If you have a robust email marketing list, you can also try doing a simple survey of your customers to find out what made them buy from you. The data can be a treasure trove of information.

Ask your employees.  

Whether you employ cashiers or accountants with graduate degrees, team members who do customer-facing work can lend valuable insight into what your customers value most—if you ask them.

Customers aren’t always fully aware of why they buy things—or aren’t always willing to admit it. Your employees can help you understand what customers aren’t telling you.

Do some test marketing.

Once you have narrowed down your potential value proposition to two or three contenders, it is time to refine your value proposition even further. If you have an email newsletter, try testing email subject lines that emphasize individual value propositions you are considering. Track their open rates (and CTRs) to see which ones resonate the most.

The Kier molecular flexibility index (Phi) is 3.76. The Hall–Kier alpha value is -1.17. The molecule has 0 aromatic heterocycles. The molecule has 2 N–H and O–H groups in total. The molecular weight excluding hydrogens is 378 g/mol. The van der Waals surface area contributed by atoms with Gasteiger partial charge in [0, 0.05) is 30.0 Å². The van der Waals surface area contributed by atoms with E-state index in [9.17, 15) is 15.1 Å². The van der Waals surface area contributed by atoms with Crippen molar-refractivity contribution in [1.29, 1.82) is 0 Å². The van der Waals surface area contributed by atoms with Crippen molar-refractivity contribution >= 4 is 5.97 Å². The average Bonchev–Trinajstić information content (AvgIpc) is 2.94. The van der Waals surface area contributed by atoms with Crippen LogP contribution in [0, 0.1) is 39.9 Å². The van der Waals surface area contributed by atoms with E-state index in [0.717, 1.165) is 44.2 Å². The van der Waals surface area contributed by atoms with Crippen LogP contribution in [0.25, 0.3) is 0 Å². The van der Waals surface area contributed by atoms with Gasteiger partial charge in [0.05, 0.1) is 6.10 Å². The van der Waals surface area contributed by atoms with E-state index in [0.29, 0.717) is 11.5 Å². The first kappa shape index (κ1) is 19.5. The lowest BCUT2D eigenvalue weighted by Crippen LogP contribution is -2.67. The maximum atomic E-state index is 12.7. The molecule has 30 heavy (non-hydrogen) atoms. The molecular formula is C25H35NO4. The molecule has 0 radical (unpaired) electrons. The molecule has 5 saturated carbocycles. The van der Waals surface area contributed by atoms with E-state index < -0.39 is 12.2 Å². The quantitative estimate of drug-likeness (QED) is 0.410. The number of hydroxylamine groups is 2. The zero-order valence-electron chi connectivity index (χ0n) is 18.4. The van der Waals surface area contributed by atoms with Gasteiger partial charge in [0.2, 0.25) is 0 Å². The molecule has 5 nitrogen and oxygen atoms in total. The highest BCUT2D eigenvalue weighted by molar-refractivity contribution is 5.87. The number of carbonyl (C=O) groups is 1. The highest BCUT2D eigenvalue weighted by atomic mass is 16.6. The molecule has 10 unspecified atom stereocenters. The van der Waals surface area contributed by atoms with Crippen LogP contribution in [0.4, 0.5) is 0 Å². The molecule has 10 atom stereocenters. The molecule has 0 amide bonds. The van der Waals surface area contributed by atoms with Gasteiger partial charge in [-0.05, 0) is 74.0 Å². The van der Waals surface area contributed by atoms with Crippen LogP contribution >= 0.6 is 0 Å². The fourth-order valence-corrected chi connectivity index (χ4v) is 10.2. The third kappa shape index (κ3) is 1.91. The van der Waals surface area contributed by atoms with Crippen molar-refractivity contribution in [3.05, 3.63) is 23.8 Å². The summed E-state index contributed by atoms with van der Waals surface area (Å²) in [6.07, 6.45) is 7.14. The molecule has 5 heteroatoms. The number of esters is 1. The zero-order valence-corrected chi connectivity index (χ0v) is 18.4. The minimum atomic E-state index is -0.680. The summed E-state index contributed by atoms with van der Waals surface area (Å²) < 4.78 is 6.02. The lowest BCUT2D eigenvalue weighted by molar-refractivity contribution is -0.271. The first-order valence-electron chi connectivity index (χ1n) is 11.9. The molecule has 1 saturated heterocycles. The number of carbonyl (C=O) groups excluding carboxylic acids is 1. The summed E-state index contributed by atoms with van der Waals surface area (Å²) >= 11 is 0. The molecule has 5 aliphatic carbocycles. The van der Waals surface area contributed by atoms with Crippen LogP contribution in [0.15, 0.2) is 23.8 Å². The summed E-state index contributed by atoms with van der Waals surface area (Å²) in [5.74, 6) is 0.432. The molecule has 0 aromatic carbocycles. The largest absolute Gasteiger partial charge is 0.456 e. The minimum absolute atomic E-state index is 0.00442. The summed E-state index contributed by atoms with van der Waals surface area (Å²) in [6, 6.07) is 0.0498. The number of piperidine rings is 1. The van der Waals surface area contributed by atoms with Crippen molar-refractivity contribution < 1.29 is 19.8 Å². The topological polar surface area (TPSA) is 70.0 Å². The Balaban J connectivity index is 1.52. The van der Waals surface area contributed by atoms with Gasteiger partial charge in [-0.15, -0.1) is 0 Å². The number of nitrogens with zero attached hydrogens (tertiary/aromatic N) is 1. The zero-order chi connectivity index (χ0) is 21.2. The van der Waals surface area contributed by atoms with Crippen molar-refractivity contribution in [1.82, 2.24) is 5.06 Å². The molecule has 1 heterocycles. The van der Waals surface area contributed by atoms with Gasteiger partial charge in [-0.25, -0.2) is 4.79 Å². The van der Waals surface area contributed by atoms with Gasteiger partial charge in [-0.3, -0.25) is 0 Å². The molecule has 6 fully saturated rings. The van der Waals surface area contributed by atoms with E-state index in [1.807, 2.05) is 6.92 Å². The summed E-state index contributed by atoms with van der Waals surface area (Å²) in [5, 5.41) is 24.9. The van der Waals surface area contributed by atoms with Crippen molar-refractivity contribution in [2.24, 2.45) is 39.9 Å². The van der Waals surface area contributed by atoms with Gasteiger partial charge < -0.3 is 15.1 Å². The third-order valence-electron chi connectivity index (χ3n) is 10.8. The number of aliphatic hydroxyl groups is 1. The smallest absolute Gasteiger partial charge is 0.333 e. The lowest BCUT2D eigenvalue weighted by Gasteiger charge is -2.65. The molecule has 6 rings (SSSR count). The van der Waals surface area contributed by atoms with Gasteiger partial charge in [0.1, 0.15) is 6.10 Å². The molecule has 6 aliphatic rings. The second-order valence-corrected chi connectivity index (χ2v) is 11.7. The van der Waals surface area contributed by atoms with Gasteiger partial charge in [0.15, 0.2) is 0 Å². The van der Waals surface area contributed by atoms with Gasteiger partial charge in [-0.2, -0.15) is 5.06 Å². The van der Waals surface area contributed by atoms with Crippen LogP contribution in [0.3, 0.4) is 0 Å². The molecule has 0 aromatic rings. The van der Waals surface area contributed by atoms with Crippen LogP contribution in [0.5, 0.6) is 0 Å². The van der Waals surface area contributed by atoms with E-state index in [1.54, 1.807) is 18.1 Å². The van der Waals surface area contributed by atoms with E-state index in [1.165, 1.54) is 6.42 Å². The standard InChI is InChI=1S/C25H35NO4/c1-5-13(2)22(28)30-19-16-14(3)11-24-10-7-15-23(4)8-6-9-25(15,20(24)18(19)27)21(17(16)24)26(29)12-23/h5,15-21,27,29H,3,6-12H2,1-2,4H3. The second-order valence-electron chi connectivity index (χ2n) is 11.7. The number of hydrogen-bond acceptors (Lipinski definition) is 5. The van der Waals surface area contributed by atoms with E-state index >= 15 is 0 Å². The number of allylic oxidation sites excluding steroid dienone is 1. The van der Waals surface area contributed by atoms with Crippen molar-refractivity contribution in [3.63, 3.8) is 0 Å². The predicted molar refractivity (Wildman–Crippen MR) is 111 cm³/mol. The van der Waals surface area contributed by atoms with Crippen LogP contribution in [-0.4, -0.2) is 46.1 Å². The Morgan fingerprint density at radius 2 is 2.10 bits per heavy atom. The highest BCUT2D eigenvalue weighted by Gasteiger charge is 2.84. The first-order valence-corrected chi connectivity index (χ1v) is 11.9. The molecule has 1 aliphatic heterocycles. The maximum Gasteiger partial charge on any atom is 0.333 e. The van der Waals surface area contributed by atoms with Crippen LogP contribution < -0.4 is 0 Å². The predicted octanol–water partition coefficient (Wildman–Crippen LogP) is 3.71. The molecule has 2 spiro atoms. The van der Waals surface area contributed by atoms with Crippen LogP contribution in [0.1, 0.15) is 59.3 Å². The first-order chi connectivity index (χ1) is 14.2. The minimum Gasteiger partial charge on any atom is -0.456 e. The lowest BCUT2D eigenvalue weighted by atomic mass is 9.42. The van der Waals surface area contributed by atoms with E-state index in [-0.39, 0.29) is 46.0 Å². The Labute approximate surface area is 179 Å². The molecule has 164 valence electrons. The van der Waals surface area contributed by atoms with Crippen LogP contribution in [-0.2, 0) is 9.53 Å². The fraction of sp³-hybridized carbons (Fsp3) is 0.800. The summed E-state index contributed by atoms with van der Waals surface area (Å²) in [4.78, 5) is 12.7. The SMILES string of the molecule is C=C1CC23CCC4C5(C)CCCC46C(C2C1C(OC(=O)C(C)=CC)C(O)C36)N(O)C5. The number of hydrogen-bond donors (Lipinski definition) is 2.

Don’t just use words to test your value proposition. Try posting images that emphasize your value proposition on social media, too, and see how your customers respond.

Let’s say your value proposition is that your small business employs the friendliest customer service team. Try posting pictures of your team to put faces to the names. Are people liking those photos and posting positive comments—or just ignoring them? How does the engagement on these types of photos compare to that of articles you’re sharing or news you’re posting? The metrics from your social media pages may tell an interesting story.

Narrow the list.

Once you’ve gathered the evidence, it’s time to choose a value proposition. Commit to it for at least three months by baking it into your marketing and highlighting it in your customer service. See how customers react.

Within three to six months, you’ll get a sense of whether you’re focusing on the right value proposition. If not, try one of the other strong contenders. It’s not always easy to pinpoint your value proposition, but it’ll be worth the effort once you get it right.